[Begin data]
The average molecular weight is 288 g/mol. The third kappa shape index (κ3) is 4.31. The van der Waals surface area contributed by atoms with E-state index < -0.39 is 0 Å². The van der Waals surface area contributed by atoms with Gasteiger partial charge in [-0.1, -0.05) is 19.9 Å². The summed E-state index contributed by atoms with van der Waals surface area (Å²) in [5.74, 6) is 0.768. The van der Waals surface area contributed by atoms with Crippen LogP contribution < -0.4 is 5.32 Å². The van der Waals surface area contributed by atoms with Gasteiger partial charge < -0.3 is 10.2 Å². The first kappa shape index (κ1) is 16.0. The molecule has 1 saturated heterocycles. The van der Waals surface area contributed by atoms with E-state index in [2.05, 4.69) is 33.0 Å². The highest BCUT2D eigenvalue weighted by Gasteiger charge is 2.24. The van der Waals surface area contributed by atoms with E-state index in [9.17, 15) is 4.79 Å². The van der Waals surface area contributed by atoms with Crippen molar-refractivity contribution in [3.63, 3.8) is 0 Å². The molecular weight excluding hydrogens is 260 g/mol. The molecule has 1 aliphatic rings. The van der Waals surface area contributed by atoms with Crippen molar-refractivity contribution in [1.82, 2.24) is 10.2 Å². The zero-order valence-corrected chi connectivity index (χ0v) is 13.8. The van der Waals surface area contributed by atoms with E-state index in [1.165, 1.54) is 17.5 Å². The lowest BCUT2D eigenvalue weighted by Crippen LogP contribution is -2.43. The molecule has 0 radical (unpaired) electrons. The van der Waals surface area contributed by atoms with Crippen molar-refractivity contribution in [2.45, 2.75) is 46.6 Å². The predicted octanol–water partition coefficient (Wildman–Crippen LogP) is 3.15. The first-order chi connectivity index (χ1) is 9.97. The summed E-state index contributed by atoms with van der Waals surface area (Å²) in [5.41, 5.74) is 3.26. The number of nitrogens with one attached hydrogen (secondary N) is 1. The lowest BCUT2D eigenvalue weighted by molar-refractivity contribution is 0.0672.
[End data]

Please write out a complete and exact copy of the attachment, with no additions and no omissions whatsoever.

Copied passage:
The average molecular weight is 288 g/mol. The third kappa shape index (κ3) is 4.31. The van der Waals surface area contributed by atoms with E-state index < -0.39 is 0 Å². The van der Waals surface area contributed by atoms with Gasteiger partial charge in [-0.1, -0.05) is 19.9 Å². The summed E-state index contributed by atoms with van der Waals surface area (Å²) in [5.74, 6) is 0.768. The van der Waals surface area contributed by atoms with Crippen LogP contribution < -0.4 is 5.32 Å². The van der Waals surface area contributed by atoms with Gasteiger partial charge < -0.3 is 10.2 Å². The first kappa shape index (κ1) is 16.0. The molecule has 1 saturated heterocycles. The van der Waals surface area contributed by atoms with E-state index in [2.05, 4.69) is 33.0 Å². The highest BCUT2D eigenvalue weighted by Gasteiger charge is 2.24. The van der Waals surface area contributed by atoms with E-state index in [9.17, 15) is 4.79 Å². The van der Waals surface area contributed by atoms with Crippen molar-refractivity contribution in [3.63, 3.8) is 0 Å². The molecular weight excluding hydrogens is 260 g/mol. The molecule has 1 aliphatic rings. The van der Waals surface area contributed by atoms with Crippen molar-refractivity contribution in [1.82, 2.24) is 10.2 Å². The zero-order valence-corrected chi connectivity index (χ0v) is 13.8. The van der Waals surface area contributed by atoms with E-state index in [1.165, 1.54) is 17.5 Å². The lowest BCUT2D eigenvalue weighted by Crippen LogP contribution is -2.43. The molecule has 0 radical (unpaired) electrons. The van der Waals surface area contributed by atoms with Crippen molar-refractivity contribution in [2.45, 2.75) is 46.6 Å². The predicted octanol–water partition coefficient (Wildman–Crippen LogP) is 3.15. The first-order chi connectivity index (χ1) is 9.97. The summed E-state index contributed by atoms with van der Waals surface area (Å²) in [5.41, 5.74) is 3.26. The number of nitrogens with one attached hydrogen (secondary N) is 1. The lowest BCUT2D eigenvalue weighted by molar-refractivity contribution is 0.0672.